The pear cup, ready for cheese cubes.

The pear cup, ready for cheese cubes.

Cut up the cheese blocks into small cubes and arrange the cubes inside the pear cups, piling the cheese as high as possible. Serve ASAP but you can refrigerate them for an hour or so before serving if desired. You can either eat the cheese and the cups separately, or enjoy them together for a tasty treat!

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Monday meant back to school for my kiddos and that meant back to “work” for me. Three or four weeks per year I bring the snack for the preschool class. What compelled me to be on the list for the week after winter break I don’t know. Thank goodness I put it on my calendar and remembered! I even researched a healthy, fun snack that was inexpensive and easy to prepare. It turned out so cute I’m thinking of serving it for the next kids’ book club meeting for my 2nd and 5th grader and the rest of the moms.

Cucumber Cups with Ranch Dressing and Carrots for Dipping

Ingredients for 30 cucumber cups, 2 each for 15 people:
5 large organic cucumbers (you want to leave the skins on)
1 large bag of at least 60 organic baby carrots (you could use regular, peeled and cut carrot sticks)
1 bottle of organic or homemade ranch dressing

Tools:
melon baller or similar scooper
knife

Prep time:
20 minutes

Rinse and scrub the cucumbers. Slice off the ends of the cucumbers. Cut them into 2-inch sections, about 6 sections per cucumber depending on the size. Use a melon baller to scoop out the center of each section, creating a “cup” for the ranch dressing. Reserve the scooped-out cucumber to use in a salad or cucumber soup.

Step one: cut a two-inch section of cucumber and scoop out the center, leaving a cucumber "cup."

Step one: cut a two-inch section of cucumber and scoop out the center, leaving a cucumber “cup.”

Into each cucumber “cup,” pour a small amount of ranch dressing and add two baby carrots or carrot sticks.

These fun dipping cups end up looking like rabbit ears or sushi.

These fun dipping cups ended up looking like rabbit ears or sushi.

I knew I had a hit on my hands when my 8- and 10-year-olds wanted to help me make — and EAT — these before school. The preschool kids loved them too. When I asked my 4-year-old if the class liked them, she said they loved them. “Everyone ate 2, or 3, or 4, or 5! I had the most!”

If you’re looking for other healthy snack ideas, check out:

Ants on a Log
Four Fun Pirate-Themed Snacks

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Recently we played Name That Fruit. Now it’s time for Name That Vegetable:

malanga

I’ve started a new game with my husband. When he goes to the grocery store for me, I challenge him to buy me an interesting new fruit or vegetable. This one stumped me for sure. Thankfully it came with a Melissa’s brand tag that explained:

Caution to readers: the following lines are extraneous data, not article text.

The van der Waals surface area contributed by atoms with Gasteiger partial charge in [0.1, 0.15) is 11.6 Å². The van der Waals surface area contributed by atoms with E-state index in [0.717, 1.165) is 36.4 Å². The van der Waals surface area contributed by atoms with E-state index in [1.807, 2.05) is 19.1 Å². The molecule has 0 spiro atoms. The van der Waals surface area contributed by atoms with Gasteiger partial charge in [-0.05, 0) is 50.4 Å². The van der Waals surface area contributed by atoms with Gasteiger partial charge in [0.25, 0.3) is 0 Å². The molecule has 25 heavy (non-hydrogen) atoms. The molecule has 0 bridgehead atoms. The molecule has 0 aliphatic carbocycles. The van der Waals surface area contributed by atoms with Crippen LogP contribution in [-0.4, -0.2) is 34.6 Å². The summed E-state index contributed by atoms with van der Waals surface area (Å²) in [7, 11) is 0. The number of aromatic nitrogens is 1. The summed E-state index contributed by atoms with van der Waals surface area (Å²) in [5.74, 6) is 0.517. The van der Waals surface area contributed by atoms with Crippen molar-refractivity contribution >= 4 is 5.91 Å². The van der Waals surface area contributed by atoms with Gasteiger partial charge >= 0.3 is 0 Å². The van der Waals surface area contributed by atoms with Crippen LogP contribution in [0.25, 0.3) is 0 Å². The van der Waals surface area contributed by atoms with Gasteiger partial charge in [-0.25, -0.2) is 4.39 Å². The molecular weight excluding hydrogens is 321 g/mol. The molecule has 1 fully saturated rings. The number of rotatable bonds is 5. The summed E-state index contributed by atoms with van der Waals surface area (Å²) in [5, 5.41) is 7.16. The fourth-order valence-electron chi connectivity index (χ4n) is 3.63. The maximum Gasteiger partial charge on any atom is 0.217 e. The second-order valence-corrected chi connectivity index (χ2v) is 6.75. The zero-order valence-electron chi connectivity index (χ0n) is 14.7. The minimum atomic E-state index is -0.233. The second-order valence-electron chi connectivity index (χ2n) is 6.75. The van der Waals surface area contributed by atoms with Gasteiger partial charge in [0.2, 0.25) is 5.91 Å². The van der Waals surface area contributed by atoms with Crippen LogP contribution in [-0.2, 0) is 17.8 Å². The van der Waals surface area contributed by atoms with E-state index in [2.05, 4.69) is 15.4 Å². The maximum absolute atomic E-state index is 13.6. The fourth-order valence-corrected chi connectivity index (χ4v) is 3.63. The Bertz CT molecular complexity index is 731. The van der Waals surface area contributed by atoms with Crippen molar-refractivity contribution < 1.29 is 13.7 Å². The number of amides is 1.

Malanga is a tropical tuber used in Latin and African cooking. This starchy tuber has a nutty flavor. It can be prepared like a potato: sliced, diced or mashed. It is a great complement to spicy sauces or served with meat.

The label said a single 3-ounce serving of malanga has 91 calories, 23 grams of carbohydrates, 3 grams of fiber and 1 gram of protein.

“My” malanga came all the way from Ecuador. I felt a little bad about that — it’s not exactly shopping locally — but I felt good about trying something new. I baked it like a potato and ate the insides. The tag was right about the nutty flavor. Later in the week I ate some roasted chestnuts and the chestnut meat reminded me exactly of the flavor and consistency of the malanga insides. It’s more dense and flavorful than a potato. I have a feeling I’d love it if I hadn’t grown up on white potatoes. As it is I thought it was interesting, if not delicious.

“Malanga” is the Spanish-speaking name for this tropical vegetable, but some cultures call it eddoe or Chinese eddoe. In the Urdu and Hindi languages of South Asia, it’s called arvi.

Have you ever tried a malanga? What’s the strangest thing you’ve eaten lately?

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Part of what I love about getting a weekly box of organic produce from a Community Supported Agriculture (CSA) farm is that it forces me to cook with vegetables that are in season, meaning that they are grown locally, taste better and are fresher than those in the grocery store.

The fennel bulb, lounging by the pool

The fennel bulb, lounging by the pool.

The fennel bulb, stalks, leaves and seeds are all edible. If you don’t have access to a CSA or farmers market, you can buy fennel in the grocery store for around $2.00-$2.50 a bulb (in California expensive prices — yours might be cheaper!) depending on the size, and it’s readily available in autumn through early spring.

When I got fennel in my weekly farm share haul, I wasn’t sure what to do with the licorice-scented bulb. Fortunately I had also recently come across this book at the library used bookstore for $3.

Vegetarian Planet

It’s Vegetarian Planet: 350 Big-Flavor Recipes for Out-Of-This-World Food Every Day by chef Didi Emmons, and even as a non-vegetarian I love it! I spent one evening by the fire marking all the recipes I want to try and I flagged much of the book! (On a fennel note though, I do feel the need to disclose that the Carrot Fennel Soup recipe in the book was not a hit — it had nice orange color and was flavorful but the strong fennel taste was not a favorite in my family. I found I enjoyed the leftover soup served cold better than hot.)

Quick Vegetable Stock Recipe

Prep time: 10 minutes
Cook time: 30 minutes
Total time: 40 minutes

2 carrots
1 tomato
1 fennel bulb
1 large onion
8 garlic cloves
10 cups water

Roughly chop the carrots, tomato, fennel bulb (if you wish you can chop the whole thing — bulb, stalks and leaves) and onion. Crush or mince the garlic. Put the vegetables in a stock pot with the water, bring it all to a boil, turn down the heat and simmer for 30 minutes. Strain the vegetables out and you should have about 8 cups of vegetable stock. Vegetable stock freezes well. What I don’t use right away I like to store in portions of 2 cups each in the freezer. I find that fresh vegetable stock is easy to make and less expensive than store-bought (especially this quick version — Vegetarian Planet also has a recipe for Basic Vegetable Stock that takes a little longer and requires more ingredients).